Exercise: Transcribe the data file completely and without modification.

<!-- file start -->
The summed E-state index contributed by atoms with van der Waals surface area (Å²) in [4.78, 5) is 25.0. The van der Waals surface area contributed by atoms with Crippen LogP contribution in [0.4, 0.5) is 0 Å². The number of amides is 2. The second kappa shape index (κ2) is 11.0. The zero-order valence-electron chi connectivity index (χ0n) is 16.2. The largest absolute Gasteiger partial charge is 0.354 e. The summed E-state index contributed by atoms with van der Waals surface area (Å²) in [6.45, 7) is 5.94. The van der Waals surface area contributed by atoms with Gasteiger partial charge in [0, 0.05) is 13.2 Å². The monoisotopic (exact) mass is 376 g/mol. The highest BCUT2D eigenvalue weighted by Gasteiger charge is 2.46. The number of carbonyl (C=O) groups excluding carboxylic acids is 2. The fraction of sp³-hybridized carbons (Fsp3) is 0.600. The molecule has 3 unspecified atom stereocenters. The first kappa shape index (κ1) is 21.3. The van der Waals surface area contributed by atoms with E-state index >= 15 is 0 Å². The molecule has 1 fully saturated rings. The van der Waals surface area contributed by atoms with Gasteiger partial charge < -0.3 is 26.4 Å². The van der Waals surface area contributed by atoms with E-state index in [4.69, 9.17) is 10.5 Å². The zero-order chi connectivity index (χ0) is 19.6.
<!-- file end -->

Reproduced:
The summed E-state index contributed by atoms with van der Waals surface area (Å²) in [4.78, 5) is 25.0. The van der Waals surface area contributed by atoms with Crippen LogP contribution in [0.4, 0.5) is 0 Å². The number of amides is 2. The second kappa shape index (κ2) is 11.0. The zero-order valence-electron chi connectivity index (χ0n) is 16.2. The largest absolute Gasteiger partial charge is 0.354 e. The summed E-state index contributed by atoms with van der Waals surface area (Å²) in [6.45, 7) is 5.94. The van der Waals surface area contributed by atoms with Gasteiger partial charge in [0, 0.05) is 13.2 Å². The monoisotopic (exact) mass is 376 g/mol. The highest BCUT2D eigenvalue weighted by Gasteiger charge is 2.46. The number of carbonyl (C=O) groups excluding carboxylic acids is 2. The fraction of sp³-hybridized carbons (Fsp3) is 0.600. The molecule has 3 unspecified atom stereocenters. The first kappa shape index (κ1) is 21.3. The van der Waals surface area contributed by atoms with E-state index >= 15 is 0 Å². The molecule has 1 fully saturated rings. The van der Waals surface area contributed by atoms with Gasteiger partial charge < -0.3 is 26.4 Å². The van der Waals surface area contributed by atoms with E-state index in [4.69, 9.17) is 10.5 Å². The zero-order chi connectivity index (χ0) is 19.6.